Kenneth Surratt, Executive Officer of the Blind Welfare Association. Photo courtesy Kenneth Surratt.
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Calls are being made for a Memorandum of Understanding to be signed with the Attorney General and several other agencies to allow for the legal conversion of 700,000 books for the blind and disabled community.

Executive Officer of the Blind Welfare Association, Kenneth Surratt, told a Joint Select Committee earlier this week that if the MOU is signed, many disabled and blind students will be able to benefit.

“In 2020, the Parliament of Trinidad and Tobago amended the Copyright Act to make printed material accessible for the print-disabled—persons who are blind.  This gives the national library (NALIS) the license to convert any printed book to an accessible format for persons who are blind without having to get permission from the author or publishers,” he explained.

“This is in keeping with the Marrakesh Treaty to convert printed material in an accessible format for the print-disabled,” Surratt said.

However, he noted that there is another part of this Treaty that needs to be completed.

“That is a Memorandum of Understanding (MOU) between the Attorney General’s Office and NALIS, and the World Intellectual Property Organization (WIPO) and the Accessible Book Consortium (ABC) so that persons who are blind could have over 700,000 books in an accessible format,” Surratt said.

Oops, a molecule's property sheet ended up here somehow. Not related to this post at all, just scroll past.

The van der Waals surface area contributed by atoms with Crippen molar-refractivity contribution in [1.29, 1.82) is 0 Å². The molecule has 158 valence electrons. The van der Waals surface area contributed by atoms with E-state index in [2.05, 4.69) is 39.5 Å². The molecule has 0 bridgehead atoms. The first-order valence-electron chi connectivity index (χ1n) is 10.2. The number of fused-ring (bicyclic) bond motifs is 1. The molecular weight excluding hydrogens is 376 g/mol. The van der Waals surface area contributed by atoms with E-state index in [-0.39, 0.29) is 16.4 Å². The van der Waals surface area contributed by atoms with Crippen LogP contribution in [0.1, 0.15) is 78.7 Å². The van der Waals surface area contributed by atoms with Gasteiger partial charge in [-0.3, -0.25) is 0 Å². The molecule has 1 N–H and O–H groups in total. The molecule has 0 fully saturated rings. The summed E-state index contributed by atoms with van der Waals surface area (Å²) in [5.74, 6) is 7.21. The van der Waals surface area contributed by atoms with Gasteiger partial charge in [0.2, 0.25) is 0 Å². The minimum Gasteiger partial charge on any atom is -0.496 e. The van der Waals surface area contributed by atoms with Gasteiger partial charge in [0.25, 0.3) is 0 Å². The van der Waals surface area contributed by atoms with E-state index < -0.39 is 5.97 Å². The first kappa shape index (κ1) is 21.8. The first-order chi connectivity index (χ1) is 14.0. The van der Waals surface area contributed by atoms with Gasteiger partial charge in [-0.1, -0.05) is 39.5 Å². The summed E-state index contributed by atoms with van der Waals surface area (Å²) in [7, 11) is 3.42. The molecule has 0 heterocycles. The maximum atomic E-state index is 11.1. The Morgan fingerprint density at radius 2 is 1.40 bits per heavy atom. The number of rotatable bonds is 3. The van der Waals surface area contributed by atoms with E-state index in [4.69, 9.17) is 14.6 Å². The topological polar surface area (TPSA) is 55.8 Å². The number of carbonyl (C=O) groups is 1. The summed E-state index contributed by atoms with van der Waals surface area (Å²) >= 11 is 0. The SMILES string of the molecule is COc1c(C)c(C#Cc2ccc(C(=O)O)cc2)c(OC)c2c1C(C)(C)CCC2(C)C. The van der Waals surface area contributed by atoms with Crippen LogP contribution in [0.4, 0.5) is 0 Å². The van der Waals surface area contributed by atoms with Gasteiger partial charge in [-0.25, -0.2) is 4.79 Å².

Saying it is a human rights issue to have access to printed material, Surratt called on the government to sign this MOU as soon as possible, so that students and adults who are blind could have access to printed material.

“When Trinidad and Tobago signed the Marrakesh Treaty there were 500,000 books available,” he told Guardian Media.

“Today it is over 700,000 books.  Please don’t let it reach one million books without the MOU being signed,” Surratt said.

He also told the Committee that the hybrid learning system has not worked for disabled children.

“In some instances, students in the primary school system are not even having video contact with their teachers; their work is being sent via WhatsApp and Google Classroom.  Where the need to have physical contact arises, it is just not happening,” he said.

He noted that a lack of connectivity also has been a problem coupled with a lack of parental training in using computers and other devices needed for virtual teaching/learning.

Suratt points out that continuous support was needed for parents, caregivers, and students.

“This will allow engagement in learning of various assistive technologies available for students with Visual Impairment, as well as how to access and use such without challenges.  A major issue is the lack of availability of such resources for each visually impaired student to have at home to facilitate virtual learning.  Screen time is also an issue, especially for students who have glaucoma and/or cataracts,” he explained.

Surratt also called on the government to reopen schools for students who require physical contact with learning materials.

“The present hybrid system needs to cater for secondary school children who are blind/visually impaired and require the use of tactile learning to understand higher-level concepts,” he said.

“If the MOU is signed and provisions are made for physical or tactile learning resources to be used by students who are blind or visually impaired in secondary schools, they will have a greater chance of success,” Surratt added.